Not Guilty: Prosecution pays ALL defense expenses, including lost wages, costs to recover credit rating, etc.
This model negates the incentive to prosecute edge cases, as any failure to convict gets paid by the prosecutor, and if the jury thinks they’re totally wrong they get hit with effective damage awards.
It’s obvious to me that the driver was smuggling drugs in birds. He should get nailed for animal rights violations as well!
it's never going to be over for Shai Werts
Every time he fills out a job application, on the question:
"Have you ever been arrested for a felony?", he’ll have to answer "Yes"
Re: it's never going to be over for Shai Werts
All job applications I have seen ask if you have been convicted, rather than arrested.
Re: Re: it's never going to be over for Shai Werts
Ok, correction, all private jobs where a federal background check is not required. A few public positions and a retirement home have asked about arrests. But those have different due diligence standards, and they are rarely the death blow it is in the private sector.
Re: Re: Re: it's never going to be over for Shai Werts
In the finance or insurance fields you’d have to report this in most states and we’d probably have a laugh about it in the interview (assuming that it was far enough in the past). Like you said, it’s not a "death sentence" though.
Re: Re: Re: it's never going to be over for Shai Werts
What kind of "unicorns and rainbows" world do you live in? The real world is a little different.
The company I work for won’t even interview someone if they’ve ever been arrested, felony or not. And that attitude doesn’t stop after someone has been hired, either. The other day someone was fired because they were served a subpoena at work (nothing to actually do with work) the day before. And if you get actually arrested they won’t even let you back in the building to get officially fired. You have to call in to find out why you can’t get in and then they’ll tell you’re fired.
Unless you are one of the peons who has to actually work for a living, that is.
Re: Re: Re:2 it's never going to be over for Shai Werts
It sounds like you shouldn’t be working for that company. I find myself interested in knowing the name of said company so I can ensure I never have anything to do with them.
I am deeply suspicious that the "cocane found" on the hood of the car was just a pretext for the cops so they can justify searching the rest of the car. Presumably in the hope finding other "legitimate" reasons to charge him, and in which case then the "cocaine found" would quietly be dropped during the course of the plea deal.
Of course finding nothing else and having oodles of cash and a highly paid lawyer to hand meant that that test, arrest and probable cause didn’t just conveniently disappear as it might otherwise have done – as i suspect happened in many many other cases.
Of course it’s all just a speculation on my part – but I kinda also suspect there will be no investigation on the role and practices in this department as to how may historical "bird poop" tests have also been made – let alone come back positive.
Re: probable cause
having oodles of cash and a highly paid lawyer to hand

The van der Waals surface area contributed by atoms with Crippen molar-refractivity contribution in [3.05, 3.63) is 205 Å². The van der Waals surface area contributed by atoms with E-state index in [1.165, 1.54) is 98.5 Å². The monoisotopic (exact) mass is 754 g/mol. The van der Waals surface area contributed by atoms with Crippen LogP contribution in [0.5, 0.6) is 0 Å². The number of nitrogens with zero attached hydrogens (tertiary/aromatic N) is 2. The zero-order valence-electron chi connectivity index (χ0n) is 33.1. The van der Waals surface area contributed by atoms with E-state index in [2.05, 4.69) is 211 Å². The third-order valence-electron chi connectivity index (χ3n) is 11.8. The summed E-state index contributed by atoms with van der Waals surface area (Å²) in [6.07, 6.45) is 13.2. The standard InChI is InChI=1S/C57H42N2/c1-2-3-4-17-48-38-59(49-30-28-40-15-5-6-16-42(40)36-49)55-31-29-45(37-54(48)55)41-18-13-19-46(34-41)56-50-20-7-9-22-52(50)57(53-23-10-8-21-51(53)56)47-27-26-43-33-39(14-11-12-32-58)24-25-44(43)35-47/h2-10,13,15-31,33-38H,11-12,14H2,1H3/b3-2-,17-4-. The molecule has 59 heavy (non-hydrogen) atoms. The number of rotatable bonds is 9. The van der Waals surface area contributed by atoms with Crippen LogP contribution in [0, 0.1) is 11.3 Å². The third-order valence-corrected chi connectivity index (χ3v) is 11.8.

I’m sorry, where did you see evidence that either of these things were present? I don’t see anything in the article that even hints at this. All it says is that the Deputy Solicitor had the stuff tested quickly after some lawyer for Werts talked to him.
In fact the lawyer seems to have just been a free one provided by the state considering his statements after things were done. Why would you assume money was a factor in this case?
Re: probable cause
I don’t think this kid had cash, he just had his innocence (of the crime) and local name recognition (college QB isn’t a bad gig). That plus the current political climate made the DA think twice about going for the plea bargain.
Third Party Liability
I don’t get why the makers of those test strips don’t get sued into wearing a barrel given their damages to those from their sheer inaccuracy or misleading marketing (it actually takes say 9 test strips to narrow it down to actually probable illegal substances).
Did some congresscritter shield them or something?
That is some damn fine police work.
See suspicious person, because cops only pull over suspicious people, test any available substance, and roll the dice on the test.
Make America Safe Again!
In all seriousness, that has to be the dumbest thing I’ve ever seen. If it wasn’t for the serious consequences, I’d think I was watching a prank video or something.
But he could have sneezed...
I mean he could have been doing lines off his hood and then accidentally sneezed, expelling coke and snot all over the hood… which would stick (but wouldn’t look like bird poop)…
Rich people get away with it??
Why not everyone else??
The Best Part
The best part of all this in my opinion is when the cop asks him why he tried to run. Not saying this guy did run or whatever….. but:
I dunno, maybe cause he knows cops pull major bullshit like claiming bird sh** is cocaine? Seems a really good reason to run………
A "reasonable" conclusion?
When the judge is part of the same system as the cop, anything the cop concludes will likely be "reasonable".
Bird poop is cocaine? To be fair, I’ve always that out_of_the_blue was always on crack.
I can’t help wondering how this would have gone down if he were a white football player.